Mary Ellen Mazey, president of Bowling Green State University, gives her 2013 State of the University address Tuesday in the Donnell Theatre at the Wolfe Center for the Arts in Bowling Green.
THE BLADE/ANDY MORRISON
BOWLING GREEN — Mary Ellen Mazey, president of Bowling Green State University, praised recent university accomplishments and hinted at potential projects Tuesday in the annual State of the University Address.
Speaking to hundreds of attendees at the Donnell Theatre at the Wolfe Center for the Arts, Ms. Mazey acknowledged challenges that BGSU faces, including a rise in student debt.
“Simply put, the current operating model for higher education and Bowling Green State University is unsustainable,” she said.
Ms. Mazey mentioned a possible dual enrollment partnership with Owens Community College, which would save students some in tuition. Provost Rodney Rogers said the two institutions are in preliminary talks about a partnership.
She said this year’s freshman class was the most academically prepared in 25 years, with the highest grade point average in school history. She cited retention efforts, including a program to link freshmen in up to three classes with other freshmen to develop peer relationships.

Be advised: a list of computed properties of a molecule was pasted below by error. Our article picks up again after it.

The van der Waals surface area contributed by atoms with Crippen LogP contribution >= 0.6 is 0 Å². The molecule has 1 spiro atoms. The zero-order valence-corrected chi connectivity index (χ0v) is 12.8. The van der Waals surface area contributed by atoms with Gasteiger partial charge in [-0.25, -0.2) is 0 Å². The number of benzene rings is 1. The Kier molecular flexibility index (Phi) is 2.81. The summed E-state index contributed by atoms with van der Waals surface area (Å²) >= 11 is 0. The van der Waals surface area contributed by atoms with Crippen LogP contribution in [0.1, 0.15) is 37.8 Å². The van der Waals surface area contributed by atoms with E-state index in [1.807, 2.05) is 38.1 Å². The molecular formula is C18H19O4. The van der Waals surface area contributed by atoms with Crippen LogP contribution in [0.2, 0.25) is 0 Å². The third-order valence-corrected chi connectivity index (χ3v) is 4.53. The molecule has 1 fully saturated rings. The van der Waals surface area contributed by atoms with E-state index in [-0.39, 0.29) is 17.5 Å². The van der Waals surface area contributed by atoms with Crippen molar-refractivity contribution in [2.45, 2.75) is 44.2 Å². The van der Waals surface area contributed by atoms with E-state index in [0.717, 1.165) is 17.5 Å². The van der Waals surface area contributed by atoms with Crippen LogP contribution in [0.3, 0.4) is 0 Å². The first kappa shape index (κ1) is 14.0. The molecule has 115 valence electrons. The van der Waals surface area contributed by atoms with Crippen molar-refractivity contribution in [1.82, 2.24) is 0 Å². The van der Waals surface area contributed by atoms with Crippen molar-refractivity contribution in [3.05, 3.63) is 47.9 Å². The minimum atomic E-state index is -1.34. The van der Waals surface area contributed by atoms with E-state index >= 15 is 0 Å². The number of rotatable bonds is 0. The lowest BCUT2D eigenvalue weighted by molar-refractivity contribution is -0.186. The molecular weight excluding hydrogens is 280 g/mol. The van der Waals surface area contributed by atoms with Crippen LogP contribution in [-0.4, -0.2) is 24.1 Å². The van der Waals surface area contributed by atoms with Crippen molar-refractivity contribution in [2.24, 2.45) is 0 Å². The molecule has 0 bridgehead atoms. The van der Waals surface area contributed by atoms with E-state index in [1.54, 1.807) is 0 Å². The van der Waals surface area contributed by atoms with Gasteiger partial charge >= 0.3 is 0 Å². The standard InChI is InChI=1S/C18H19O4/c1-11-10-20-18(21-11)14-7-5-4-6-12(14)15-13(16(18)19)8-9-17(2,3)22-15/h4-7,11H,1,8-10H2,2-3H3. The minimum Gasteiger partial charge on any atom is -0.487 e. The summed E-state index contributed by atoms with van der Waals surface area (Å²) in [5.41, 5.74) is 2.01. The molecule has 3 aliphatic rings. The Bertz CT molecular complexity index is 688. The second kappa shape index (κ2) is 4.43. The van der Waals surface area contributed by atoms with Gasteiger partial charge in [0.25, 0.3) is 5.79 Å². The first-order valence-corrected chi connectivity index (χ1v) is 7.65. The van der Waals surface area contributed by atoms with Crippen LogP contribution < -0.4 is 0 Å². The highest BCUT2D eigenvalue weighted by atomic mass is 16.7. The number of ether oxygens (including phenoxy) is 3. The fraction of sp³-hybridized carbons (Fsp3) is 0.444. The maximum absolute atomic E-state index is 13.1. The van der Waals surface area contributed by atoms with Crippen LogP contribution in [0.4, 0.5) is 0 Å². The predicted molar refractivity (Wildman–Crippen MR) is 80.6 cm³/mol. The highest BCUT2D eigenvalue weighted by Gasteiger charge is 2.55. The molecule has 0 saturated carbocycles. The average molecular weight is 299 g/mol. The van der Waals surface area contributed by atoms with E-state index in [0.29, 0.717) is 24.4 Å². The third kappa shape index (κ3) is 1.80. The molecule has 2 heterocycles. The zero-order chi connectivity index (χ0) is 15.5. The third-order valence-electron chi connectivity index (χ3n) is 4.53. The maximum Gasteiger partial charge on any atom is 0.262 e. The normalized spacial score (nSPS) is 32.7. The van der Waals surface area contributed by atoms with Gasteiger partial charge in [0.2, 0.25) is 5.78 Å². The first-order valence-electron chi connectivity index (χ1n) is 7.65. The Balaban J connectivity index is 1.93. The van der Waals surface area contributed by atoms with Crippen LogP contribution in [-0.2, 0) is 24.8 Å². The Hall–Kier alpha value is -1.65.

Ms. Mazey said the university should more than double the number of international students on campus in three years, from about 640 to 1,500.
She also called for more opportunities for students to participate in co-ops, internships, and other forms of experiential learning.
University officials pointed to the new Falcon Health Center as a cost-savings measure. The $5 million health center is owned and operated by Wood County Hospital, replaces a university-run health center, and is expected to save BGSU about $1.6 million a year in operating costs that came from student fees.
But instead of reducing the $747 in fees students pay each semester, BGSU chose to pay off debt on a $13 million renovation of the Student Recreation Center, which should be complete next fall.
Chief Financial Officer Sherideen Stoll noted the building had significant deferred maintenance, the amenities provided at the center rate high on students’ priorities, andt BGSU managed to do the maintenance without raising fees.